Alaska House hears budget with $2,500 in dividends, energy relief checks
JUNEAU, Alaska (KTUU) - The Alaska House Finance Committee is working on a budget bill that currently contains a Permanent Fund dividend check and an additional, one-time “energy relief check.”
Before those checks are paid out, the bill still needs to pass through the House of Representatives and then go through the Senate before heading onto Gov. Mike Dunleavy’s desk for his consideration
If adopted as written, the budget would pay a dividend this year worth roughly $1,250 and an energy relief check of $1,300. The dividend amount follows a 75-25 split of a now-annual draw from the Permanent Fund, where 75% goes to state services and 25% goes to the PFD.
Budget documents show that each check would cost the state around $850 million. The higher figure for the dividend would pay for administrative costs at the Permanent Fund Dividend Division.
When added together, the two checks proposed by the House would roughly equal the $2,500 dividend supported by Dunleavy, following his 50-50 PFD plan. House Minority Leader Cathy Tilton, R-Wasilla, suggested separating them out is “reindeer games” being played in an election year to deprive Dunleavy of a win.
“If you’re going to pay out a dividend, pay out a dividend,” she said. “And let’s just deal with the issue at hand.”
The idea behind the energy relief check is to help Alaskans struggling with the economic impacts of high oil prices and COVID-19. The Alaska Department of Revenue reported the Alaskan North Slope crude oil price at over $120 a barrel on Monday, the highest it’s been since May 2012.
”We felt that it was important that as we saw a windfall that we were also helping to provide a relief check to Alaskans, similar to what we saw in 2008,” said Rep. Neal Foster, D-Nome, on Monday.
In 2008, the Legislature paid a $1,200 energy rebate in addition to a dividend. The additional check was proposed and supported by then-Gov. Sarah Palin.
Tilton noted that Alaskans also received a statutory Permanent Fund dividend in 2008. This year, a statutory PFD is estimated to be over $4,200 at a cost to the state of almost $2.8 billion.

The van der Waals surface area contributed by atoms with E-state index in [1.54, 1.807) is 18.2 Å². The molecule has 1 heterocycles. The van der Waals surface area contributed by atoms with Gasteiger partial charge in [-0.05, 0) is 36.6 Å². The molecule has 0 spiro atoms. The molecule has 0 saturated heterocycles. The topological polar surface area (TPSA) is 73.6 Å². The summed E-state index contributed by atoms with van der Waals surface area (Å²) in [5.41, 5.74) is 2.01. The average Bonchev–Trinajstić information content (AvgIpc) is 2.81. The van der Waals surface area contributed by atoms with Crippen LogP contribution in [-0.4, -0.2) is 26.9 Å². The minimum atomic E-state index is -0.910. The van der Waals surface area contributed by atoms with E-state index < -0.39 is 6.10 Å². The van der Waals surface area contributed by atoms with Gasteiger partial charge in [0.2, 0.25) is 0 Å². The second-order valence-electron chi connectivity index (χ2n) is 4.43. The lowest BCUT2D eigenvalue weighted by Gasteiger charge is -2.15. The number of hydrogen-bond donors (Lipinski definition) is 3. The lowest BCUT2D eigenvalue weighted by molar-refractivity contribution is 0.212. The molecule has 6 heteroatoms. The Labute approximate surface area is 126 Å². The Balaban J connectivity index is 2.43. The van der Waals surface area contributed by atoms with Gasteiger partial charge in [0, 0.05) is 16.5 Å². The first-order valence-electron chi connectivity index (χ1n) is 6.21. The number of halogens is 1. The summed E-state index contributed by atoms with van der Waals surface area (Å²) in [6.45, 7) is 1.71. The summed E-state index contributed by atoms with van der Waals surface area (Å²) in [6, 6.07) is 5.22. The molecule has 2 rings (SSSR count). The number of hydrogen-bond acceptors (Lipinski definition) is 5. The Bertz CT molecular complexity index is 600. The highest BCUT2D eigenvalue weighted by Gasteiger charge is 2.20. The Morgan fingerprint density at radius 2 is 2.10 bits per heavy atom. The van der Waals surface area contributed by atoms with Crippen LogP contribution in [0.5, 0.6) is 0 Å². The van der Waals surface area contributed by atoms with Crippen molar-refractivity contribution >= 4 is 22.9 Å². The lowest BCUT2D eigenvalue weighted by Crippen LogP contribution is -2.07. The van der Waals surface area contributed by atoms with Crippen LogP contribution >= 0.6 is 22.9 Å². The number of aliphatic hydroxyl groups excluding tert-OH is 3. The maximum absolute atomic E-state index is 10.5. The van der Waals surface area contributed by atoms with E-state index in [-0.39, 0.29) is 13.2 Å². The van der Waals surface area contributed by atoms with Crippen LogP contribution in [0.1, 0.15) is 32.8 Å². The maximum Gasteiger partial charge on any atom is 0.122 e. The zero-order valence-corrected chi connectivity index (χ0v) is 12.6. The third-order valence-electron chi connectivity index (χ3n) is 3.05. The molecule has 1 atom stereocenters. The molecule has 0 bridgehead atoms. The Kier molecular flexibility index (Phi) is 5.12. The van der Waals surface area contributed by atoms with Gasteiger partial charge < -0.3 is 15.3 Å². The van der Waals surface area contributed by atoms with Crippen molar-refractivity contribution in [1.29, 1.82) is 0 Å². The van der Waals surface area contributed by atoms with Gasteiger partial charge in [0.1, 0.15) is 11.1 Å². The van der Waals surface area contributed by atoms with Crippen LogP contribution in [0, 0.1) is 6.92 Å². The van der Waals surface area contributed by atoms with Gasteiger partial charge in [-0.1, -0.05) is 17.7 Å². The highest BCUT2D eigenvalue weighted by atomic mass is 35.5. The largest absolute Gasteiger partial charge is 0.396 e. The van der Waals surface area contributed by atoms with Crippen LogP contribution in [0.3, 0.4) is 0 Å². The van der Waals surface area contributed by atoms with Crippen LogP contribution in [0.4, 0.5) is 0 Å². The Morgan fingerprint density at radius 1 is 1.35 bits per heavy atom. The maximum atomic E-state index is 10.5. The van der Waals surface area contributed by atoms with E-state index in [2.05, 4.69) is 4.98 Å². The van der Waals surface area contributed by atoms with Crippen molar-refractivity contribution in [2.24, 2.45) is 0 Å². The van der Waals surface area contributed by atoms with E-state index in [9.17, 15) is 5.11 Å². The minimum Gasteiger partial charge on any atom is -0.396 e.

Some legislators are concerned about the precedent that would be set if a larger PFD is paid this year. Others want to see the long-term debates around the Permanent Fund dividend resolved.
Foster noted that the 2022 dividend figure could change through budget debates. He said it hasn’t been determined when the energy relief check will be paid out if it is approved.
The budget before the House Finance Committee has several changes from the one proposed by the governor last December. Its biggest new spending item would be in a one-time school funding formula increase of $50 million.
House Speaker Louise Stutes, R-Kodiak, has said increasing school funding is a priority for the bipartisan House majority coalition. But, she said there hasn’t been agreement yet if that should be in an increase through the school funding formula or for extra spending for early education.
There is $4 million added in the Alaska Department of Corrections budget for community and regional jails and $1.5 million extra for public radio.
The governor proposed funding most of the Alaska Marine Highway System’s budget through federal infrastructure dollars. The House is proposing to swap $59 million of that out for state dollars.
There are growing calls to use some of Alaska’s oil revenue windfall to refill the state’s depleted savings accounts. Foster said the current budget plan would save over $300 million, which could increase as oil revenue also rises.
The House Finance Committee will pause work on the operating budget until next week when the Alaska Department of Revenue is expected to release an updated revenue forecast. It’s expected to show hundreds of millions of dollars more in oil revenue for the upcoming fiscal year than was projected in December.
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